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Peer Management February 22, 2011

Posted by Tim Rodgers in Management & leadership, Organizational dynamics.
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I’m fairly certain that managers spend most of their time trying to figure out how to more effectively manage subordinates. That’s not surprising given that the distinguishing characteristic of management (as opposed to the non-manager) is responsibility for the performance of others. What gets overlooked is the management of peers and superiors, in spite of the fact that the organizational effectiveness of a manager depends as much, if not more so, on people who are not direct reports.

By the way, I’m sure that hundreds of management guides are published every year, but I don’t recall ever seeing a book that focuses on the topic of peer management. If someone out there knows of one, please comment to this post. I just did a Google search and struck out; everything seems to be about “peer review management” or “peer data management.”

Managing your peers probably sounds manipulative, and I’ll freely admit that management is all about manipulation to some degree. Let’s admit it: management and leadership is all about getting work done through others, using power and influence to get other people to follow your lead to achieve overall business success, regardless of how that may be defined. I’m not saying that the end justifies the means, and certainly the honorable manager who expects to remain effective must respect ethical boundaries.

Subordinates follow your lead because you’re the manager and the organization has granted you positional power to control compensation and work assignments. Why should peers follow your lead? Peers are typically your competition, whether competing for the next rung on the ladder or competing for resources. Maybe the better question is: Why do you need your peers to follow your lead? Overall business success isn’t a zero-sum game between managers, it requires collaboration between departments and functions, and that means finding ways to work effectively across organizational boundaries.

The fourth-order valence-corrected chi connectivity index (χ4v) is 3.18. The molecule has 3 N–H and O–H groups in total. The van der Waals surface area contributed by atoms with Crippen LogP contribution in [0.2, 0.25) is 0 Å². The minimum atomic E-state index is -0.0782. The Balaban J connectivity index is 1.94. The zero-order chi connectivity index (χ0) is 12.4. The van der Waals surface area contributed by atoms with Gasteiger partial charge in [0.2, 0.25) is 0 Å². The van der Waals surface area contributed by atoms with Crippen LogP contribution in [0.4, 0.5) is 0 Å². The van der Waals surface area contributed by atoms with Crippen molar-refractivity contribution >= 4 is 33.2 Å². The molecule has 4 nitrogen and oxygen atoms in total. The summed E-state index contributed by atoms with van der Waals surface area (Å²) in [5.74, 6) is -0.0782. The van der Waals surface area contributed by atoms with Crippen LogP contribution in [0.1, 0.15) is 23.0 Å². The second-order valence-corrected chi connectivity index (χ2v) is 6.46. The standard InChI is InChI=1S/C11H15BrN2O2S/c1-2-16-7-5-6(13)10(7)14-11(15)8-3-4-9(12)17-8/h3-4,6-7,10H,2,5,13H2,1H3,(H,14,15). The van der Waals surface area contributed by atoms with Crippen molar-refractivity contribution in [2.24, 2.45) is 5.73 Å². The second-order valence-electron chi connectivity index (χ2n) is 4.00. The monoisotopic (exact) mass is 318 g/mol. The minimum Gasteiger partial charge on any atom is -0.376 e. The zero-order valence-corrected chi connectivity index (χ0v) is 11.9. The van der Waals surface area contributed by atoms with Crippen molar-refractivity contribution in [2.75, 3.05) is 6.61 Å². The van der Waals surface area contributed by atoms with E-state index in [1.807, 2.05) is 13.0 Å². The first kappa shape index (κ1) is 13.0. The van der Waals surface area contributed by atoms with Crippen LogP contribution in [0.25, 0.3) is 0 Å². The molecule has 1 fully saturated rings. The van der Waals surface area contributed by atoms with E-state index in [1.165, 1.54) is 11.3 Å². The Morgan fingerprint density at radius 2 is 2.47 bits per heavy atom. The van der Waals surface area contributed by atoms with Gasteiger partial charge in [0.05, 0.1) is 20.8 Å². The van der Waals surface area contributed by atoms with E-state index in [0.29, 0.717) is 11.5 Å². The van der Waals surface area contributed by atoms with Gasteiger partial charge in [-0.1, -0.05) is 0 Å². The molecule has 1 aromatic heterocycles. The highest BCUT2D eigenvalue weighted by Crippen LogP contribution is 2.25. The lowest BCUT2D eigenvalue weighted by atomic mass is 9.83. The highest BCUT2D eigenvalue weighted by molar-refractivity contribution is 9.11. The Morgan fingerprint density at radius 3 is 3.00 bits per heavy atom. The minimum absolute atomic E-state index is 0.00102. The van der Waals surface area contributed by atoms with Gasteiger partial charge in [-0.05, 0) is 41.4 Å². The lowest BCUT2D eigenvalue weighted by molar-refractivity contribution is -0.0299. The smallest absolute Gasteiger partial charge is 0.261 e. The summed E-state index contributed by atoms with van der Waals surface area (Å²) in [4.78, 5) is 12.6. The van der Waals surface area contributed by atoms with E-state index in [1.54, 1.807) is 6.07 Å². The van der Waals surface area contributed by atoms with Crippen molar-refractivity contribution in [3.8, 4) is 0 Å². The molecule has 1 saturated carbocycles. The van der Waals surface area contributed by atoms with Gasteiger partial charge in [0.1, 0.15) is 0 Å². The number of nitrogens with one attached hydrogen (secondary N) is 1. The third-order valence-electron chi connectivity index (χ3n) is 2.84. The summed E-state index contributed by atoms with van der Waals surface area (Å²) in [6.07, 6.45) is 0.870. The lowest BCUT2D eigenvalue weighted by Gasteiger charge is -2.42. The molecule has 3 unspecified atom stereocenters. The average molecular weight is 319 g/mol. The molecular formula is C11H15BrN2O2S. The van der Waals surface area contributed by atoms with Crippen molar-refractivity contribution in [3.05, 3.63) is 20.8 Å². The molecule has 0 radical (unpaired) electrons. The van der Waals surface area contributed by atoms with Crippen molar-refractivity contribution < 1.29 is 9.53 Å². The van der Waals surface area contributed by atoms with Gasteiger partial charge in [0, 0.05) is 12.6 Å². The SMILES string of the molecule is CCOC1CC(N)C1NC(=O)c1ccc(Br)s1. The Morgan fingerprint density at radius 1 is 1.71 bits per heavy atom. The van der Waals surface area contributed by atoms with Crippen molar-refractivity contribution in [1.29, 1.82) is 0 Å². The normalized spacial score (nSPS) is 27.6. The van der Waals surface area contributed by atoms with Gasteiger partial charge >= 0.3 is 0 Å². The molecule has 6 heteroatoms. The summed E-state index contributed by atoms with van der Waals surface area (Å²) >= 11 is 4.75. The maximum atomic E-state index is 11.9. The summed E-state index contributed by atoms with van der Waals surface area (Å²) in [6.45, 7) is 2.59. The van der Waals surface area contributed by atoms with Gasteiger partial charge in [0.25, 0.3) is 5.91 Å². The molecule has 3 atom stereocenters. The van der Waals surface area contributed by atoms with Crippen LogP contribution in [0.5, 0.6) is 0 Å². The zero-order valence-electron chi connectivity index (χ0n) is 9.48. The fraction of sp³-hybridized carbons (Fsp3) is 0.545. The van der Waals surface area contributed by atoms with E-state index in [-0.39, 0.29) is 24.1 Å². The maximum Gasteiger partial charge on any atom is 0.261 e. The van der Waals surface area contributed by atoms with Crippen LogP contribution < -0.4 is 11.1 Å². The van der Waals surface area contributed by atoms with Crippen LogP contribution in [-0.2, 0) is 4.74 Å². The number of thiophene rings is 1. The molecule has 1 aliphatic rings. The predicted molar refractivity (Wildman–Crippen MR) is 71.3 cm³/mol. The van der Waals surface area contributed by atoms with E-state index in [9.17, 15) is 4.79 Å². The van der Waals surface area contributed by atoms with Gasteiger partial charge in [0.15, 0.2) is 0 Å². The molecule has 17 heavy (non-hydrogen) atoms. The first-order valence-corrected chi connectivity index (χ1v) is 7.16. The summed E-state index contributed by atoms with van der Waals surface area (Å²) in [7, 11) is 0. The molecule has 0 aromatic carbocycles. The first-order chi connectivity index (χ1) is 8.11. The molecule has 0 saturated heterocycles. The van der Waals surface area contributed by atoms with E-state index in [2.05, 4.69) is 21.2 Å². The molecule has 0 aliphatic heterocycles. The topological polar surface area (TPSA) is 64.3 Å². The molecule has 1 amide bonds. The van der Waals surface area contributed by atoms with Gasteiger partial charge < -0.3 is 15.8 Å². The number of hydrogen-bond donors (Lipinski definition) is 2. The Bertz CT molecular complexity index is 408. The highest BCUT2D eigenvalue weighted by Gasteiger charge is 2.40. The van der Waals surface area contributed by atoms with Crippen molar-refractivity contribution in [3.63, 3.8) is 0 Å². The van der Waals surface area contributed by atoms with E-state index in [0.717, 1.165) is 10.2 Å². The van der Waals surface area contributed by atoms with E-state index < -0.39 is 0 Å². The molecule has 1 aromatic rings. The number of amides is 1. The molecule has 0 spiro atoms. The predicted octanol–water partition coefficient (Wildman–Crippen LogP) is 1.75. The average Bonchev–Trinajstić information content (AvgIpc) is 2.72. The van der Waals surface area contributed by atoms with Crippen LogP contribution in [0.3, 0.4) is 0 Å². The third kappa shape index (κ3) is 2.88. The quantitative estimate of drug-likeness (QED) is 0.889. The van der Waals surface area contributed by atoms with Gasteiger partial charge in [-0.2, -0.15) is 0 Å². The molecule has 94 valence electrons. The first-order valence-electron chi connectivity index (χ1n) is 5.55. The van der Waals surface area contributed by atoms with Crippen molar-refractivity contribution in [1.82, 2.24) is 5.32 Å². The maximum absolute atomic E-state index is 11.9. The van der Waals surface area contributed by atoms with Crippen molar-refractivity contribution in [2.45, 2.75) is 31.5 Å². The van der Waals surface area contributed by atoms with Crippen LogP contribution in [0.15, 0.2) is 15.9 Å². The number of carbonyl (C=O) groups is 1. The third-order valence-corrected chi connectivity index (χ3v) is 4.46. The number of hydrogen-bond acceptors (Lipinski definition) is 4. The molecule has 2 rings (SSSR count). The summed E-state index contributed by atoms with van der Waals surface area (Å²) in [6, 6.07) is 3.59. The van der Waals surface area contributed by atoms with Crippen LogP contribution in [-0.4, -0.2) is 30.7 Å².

I believe peer management starts with a shared understanding of the “senior purpose” of the business unit as a whole. The “senior purpose” is the higher-level objective that the management team is collectively trying to accomplish. What role does your department play in achieving that goal, and what role do other departments play? What are the built-in organizational dependencies between departments and functions that require managers to work together? A manager can influence their peers by explicitly aligning with the “senior purpose” and reinforcing the messages communicated by superiors. Collaboration also requires being open-minded about how to achieve those goals, sharing the spotlight, and sharing responsibility if things don’t work out. After all, peer management is an ongoing exercise, not a one-time transaction.

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Comments»

1. Ofelia - April 5, 2013

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2. gary hamel - November 14, 2013

Nothing new here.

Advise: that habano picture does not help you very much as an authority figure.

Feedback: Although you´re right on one thing, theres nothing written about feedback between peers managers, that would be useful. And I liked that you were truthful about managment and manipulation, but it is not a bad thing though.

Good luck


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